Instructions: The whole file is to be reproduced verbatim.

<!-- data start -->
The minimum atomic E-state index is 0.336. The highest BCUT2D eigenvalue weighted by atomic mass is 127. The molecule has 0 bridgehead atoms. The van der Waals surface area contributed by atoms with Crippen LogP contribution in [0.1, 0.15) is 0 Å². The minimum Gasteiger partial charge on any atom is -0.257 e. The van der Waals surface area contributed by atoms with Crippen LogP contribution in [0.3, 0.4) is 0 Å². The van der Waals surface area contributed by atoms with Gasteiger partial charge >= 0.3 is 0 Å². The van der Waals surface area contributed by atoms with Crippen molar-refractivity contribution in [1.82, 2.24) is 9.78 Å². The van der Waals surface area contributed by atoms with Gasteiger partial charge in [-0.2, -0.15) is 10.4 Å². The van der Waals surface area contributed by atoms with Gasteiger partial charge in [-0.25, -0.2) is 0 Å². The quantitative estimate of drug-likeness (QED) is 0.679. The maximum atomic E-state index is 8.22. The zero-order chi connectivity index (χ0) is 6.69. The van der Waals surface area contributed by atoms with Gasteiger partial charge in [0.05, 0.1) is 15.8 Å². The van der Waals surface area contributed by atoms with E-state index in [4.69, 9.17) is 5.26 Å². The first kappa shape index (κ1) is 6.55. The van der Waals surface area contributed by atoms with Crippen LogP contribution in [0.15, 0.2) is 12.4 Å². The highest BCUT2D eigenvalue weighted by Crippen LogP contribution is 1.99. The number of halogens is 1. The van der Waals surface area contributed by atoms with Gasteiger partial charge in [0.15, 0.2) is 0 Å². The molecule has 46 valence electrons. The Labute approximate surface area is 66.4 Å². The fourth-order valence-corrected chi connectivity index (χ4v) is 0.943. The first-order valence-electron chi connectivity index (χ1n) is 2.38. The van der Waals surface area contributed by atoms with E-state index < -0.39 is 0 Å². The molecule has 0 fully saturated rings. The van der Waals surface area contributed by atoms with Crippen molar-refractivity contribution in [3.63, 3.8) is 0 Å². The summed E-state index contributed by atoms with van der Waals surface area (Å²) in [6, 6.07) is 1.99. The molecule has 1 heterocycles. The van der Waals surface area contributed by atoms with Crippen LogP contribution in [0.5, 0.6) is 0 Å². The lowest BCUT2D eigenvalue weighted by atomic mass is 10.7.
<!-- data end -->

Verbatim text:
The minimum atomic E-state index is 0.336. The highest BCUT2D eigenvalue weighted by atomic mass is 127. The molecule has 0 bridgehead atoms. The van der Waals surface area contributed by atoms with Crippen LogP contribution in [0.1, 0.15) is 0 Å². The minimum Gasteiger partial charge on any atom is -0.257 e. The van der Waals surface area contributed by atoms with Crippen LogP contribution in [0.3, 0.4) is 0 Å². The van der Waals surface area contributed by atoms with Gasteiger partial charge >= 0.3 is 0 Å². The van der Waals surface area contributed by atoms with Crippen molar-refractivity contribution in [1.82, 2.24) is 9.78 Å². The van der Waals surface area contributed by atoms with Gasteiger partial charge in [-0.2, -0.15) is 10.4 Å². The van der Waals surface area contributed by atoms with Gasteiger partial charge in [-0.25, -0.2) is 0 Å². The quantitative estimate of drug-likeness (QED) is 0.679. The maximum atomic E-state index is 8.22. The zero-order chi connectivity index (χ0) is 6.69. The van der Waals surface area contributed by atoms with Gasteiger partial charge in [0.05, 0.1) is 15.8 Å². The van der Waals surface area contributed by atoms with E-state index in [4.69, 9.17) is 5.26 Å². The first kappa shape index (κ1) is 6.55. The van der Waals surface area contributed by atoms with Crippen LogP contribution in [0.15, 0.2) is 12.4 Å². The highest BCUT2D eigenvalue weighted by Crippen LogP contribution is 1.99. The number of halogens is 1. The van der Waals surface area contributed by atoms with Gasteiger partial charge in [0.15, 0.2) is 0 Å². The molecule has 46 valence electrons. The Labute approximate surface area is 66.4 Å². The fourth-order valence-corrected chi connectivity index (χ4v) is 0.943. The first-order valence-electron chi connectivity index (χ1n) is 2.38. The van der Waals surface area contributed by atoms with E-state index < -0.39 is 0 Å². The molecule has 0 fully saturated rings. The van der Waals surface area contributed by atoms with Crippen molar-refractivity contribution in [3.63, 3.8) is 0 Å². The summed E-state index contributed by atoms with van der Waals surface area (Å²) in [6, 6.07) is 1.99. The molecule has 1 heterocycles. The van der Waals surface area contributed by atoms with Crippen LogP contribution in [0.5, 0.6) is 0 Å². The lowest BCUT2D eigenvalue weighted by atomic mass is 10.7.